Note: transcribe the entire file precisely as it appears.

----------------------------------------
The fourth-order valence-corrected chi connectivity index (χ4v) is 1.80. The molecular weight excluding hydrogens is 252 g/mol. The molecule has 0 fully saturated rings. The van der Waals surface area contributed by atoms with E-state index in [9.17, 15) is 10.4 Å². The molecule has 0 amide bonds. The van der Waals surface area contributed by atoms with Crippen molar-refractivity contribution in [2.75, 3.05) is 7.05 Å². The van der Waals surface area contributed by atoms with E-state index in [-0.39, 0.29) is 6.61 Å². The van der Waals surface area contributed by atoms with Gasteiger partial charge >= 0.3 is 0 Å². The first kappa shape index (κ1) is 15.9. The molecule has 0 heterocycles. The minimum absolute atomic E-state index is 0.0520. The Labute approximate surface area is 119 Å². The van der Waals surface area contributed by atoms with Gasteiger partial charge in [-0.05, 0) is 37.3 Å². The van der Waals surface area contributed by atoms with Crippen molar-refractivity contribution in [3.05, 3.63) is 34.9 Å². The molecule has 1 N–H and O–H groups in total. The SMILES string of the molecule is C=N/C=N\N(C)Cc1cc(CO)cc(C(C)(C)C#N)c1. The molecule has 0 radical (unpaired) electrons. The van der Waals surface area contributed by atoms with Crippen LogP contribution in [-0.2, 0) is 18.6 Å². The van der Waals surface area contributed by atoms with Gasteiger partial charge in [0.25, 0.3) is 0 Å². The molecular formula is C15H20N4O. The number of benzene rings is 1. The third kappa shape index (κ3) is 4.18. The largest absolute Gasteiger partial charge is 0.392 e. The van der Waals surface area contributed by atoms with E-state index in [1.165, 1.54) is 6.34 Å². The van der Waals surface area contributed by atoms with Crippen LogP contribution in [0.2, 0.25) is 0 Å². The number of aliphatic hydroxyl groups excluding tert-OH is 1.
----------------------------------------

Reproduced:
The fourth-order valence-corrected chi connectivity index (χ4v) is 1.80. The molecular weight excluding hydrogens is 252 g/mol. The molecule has 0 fully saturated rings. The van der Waals surface area contributed by atoms with E-state index in [9.17, 15) is 10.4 Å². The molecule has 0 amide bonds. The van der Waals surface area contributed by atoms with Crippen molar-refractivity contribution in [2.75, 3.05) is 7.05 Å². The van der Waals surface area contributed by atoms with E-state index in [-0.39, 0.29) is 6.61 Å². The van der Waals surface area contributed by atoms with Gasteiger partial charge >= 0.3 is 0 Å². The first kappa shape index (κ1) is 15.9. The molecule has 0 heterocycles. The minimum absolute atomic E-state index is 0.0520. The Labute approximate surface area is 119 Å². The van der Waals surface area contributed by atoms with Gasteiger partial charge in [-0.05, 0) is 37.3 Å². The van der Waals surface area contributed by atoms with Crippen molar-refractivity contribution in [3.05, 3.63) is 34.9 Å². The molecule has 1 N–H and O–H groups in total. The SMILES string of the molecule is C=N/C=N\N(C)Cc1cc(CO)cc(C(C)(C)C#N)c1. The molecule has 0 radical (unpaired) electrons. The van der Waals surface area contributed by atoms with Crippen LogP contribution in [-0.2, 0) is 18.6 Å². The van der Waals surface area contributed by atoms with Gasteiger partial charge in [0.25, 0.3) is 0 Å². The molecular formula is C15H20N4O. The number of benzene rings is 1. The third kappa shape index (κ3) is 4.18. The largest absolute Gasteiger partial charge is 0.392 e. The van der Waals surface area contributed by atoms with E-state index in [1.165, 1.54) is 6.34 Å². The van der Waals surface area contributed by atoms with Crippen LogP contribution in [0.2, 0.25) is 0 Å². The number of aliphatic hydroxyl groups excluding tert-OH is 1.